lower, unchanged) lower and real GDP is (higher , lower, the same) lower at point (A, B, C, D) C (9) Suppose the economy were in long run equilibrium at point C, at the natural rate of output, when the price of oil increases substantially. The (aggregate demand curve, short run aggregate supply curve, long run aggregate supply curve) short run aggregate supply curve (shifts to the right, shifts to the left) left. In the new short run equilibrium, prices are (higher, lower, unchanged) higher and real GDP is (higher, lower, the same) lower than the natural rate at point (A, B, C, D) D. (10) Suppose that instead of doing nothing, the government decides to reduce taxes and or increase spending. Consumption will (increase, decrease) increase and the (aggregate demand curve, short run aggregate supply curve, long run aggregate supply curve) aggregate demand curve (does not change, shifts to the right, shifts to the left) shifts to the right. In the new long run equilibrium, prices are (higher, lower, unchanged) higher and real GDP is (higher, lower, the same) higher at point (A, B, C, D) A. MS

r2 r1

P2 P1

MD 2

AD MD 1

Y2

.

Y1

(11) Suppose the price level rises from P1 to P2. As a result, the (demand, supply) demand for money (increases, decreases) increases and the money (demand, supply) demand curve shifts to the (right, left) right. Interest rates (rise, fall) rise and the quantity demanded for goods and services (increases, decreases) decreases from (Y1, Y2) Y1 to (Y1, Y2) Y2. (12) Suppose the price level falls from P2 to P1. As a result, the (demand, supply) demand for money (increases, decreases) decreases and the money (demand, supply) demand curve shifts to the (right, left) left. Interest rates (rise, fall) fall and the quantity demanded for good and services (increases, decreases) increases from (Y1, Y2) Y2 to (Y1, Y2) Y1

3

(13) Suppose the Central Bank buys government securities from the public. Consequently, the (demand, supply) supply of money (increases, decreases) increases and the (demand supply) supply curve of money shifts to the (right, left )right . Interest rates (increase, decrease) decrease and households (increase, decrease) increase consumption while firms (increase decrease) increase investments. The quantity demanded for goods and services (increases, decreases) increases and the aggregate demand curve shifts to the(left, right) right . (14) Suppose the Central Bank sells government securities to the public. As a result the (demand, supply) supply of money (increases, decreases) decreases and the (demand supply) supply curve of money shifts to the (right, left) left. Interest rates (increase, decrease) increase and household consumption (increases, decreases) decreases while firms (increase, decrease) decrease investments. The quantity demanded for goods and services (increases, decreases) decreases and the aggregate demand curve shifts to the (right, left) left. (15) Suppose the MPC = .8 and government spending increases by $20 billion. Assuming there is no crowding-out effect, this will cause aggregate demand to increase by $100 billion. The multiplier is equal to 5. What if there is a crowdingout effect equal to $60 billion. Aggregate demand will increase by $40 billion.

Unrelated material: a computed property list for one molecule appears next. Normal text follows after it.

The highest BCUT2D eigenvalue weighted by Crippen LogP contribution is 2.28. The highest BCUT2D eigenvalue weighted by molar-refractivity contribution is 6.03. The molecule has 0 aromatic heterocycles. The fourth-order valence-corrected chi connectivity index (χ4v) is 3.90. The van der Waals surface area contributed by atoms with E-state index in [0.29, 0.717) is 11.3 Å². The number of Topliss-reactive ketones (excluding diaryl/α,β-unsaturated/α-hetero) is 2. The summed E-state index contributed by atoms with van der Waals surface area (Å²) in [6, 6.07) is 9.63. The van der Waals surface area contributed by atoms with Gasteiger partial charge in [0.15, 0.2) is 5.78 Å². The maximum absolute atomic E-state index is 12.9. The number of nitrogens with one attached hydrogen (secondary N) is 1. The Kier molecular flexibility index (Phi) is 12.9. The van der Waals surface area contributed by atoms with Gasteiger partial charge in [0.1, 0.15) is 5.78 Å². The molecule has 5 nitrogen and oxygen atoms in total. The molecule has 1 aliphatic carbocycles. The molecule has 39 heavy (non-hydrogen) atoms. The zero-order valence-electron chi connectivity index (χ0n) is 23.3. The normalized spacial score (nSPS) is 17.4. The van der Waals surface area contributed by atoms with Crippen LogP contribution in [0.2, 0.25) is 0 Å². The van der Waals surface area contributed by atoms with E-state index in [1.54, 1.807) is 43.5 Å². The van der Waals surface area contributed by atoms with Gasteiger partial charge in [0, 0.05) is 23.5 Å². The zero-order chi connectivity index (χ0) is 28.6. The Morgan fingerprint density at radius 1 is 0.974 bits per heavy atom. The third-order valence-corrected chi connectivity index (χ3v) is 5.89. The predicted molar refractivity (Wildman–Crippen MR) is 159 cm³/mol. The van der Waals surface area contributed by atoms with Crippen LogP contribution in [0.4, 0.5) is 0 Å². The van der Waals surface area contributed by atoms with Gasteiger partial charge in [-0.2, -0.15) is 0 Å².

4

P

MS

r2 r1

MD 2

AD

2

AD3

MD 1

AD 1

Y 16) Suppose the government were to increase its purchases of goods and services so that the aggregate demand curve shifts from AD1 to AD2. The resulting increase in income (increases, decreases) increases the (demand, supply) demand for money. As a result, the money (demand, supply) demand curve shifts to the (left, right) right and interest rates (rise, fall) rise. Consumption and investment (decreases, increases) decreases and the aggregate demand curve shifts to the (left, right) left.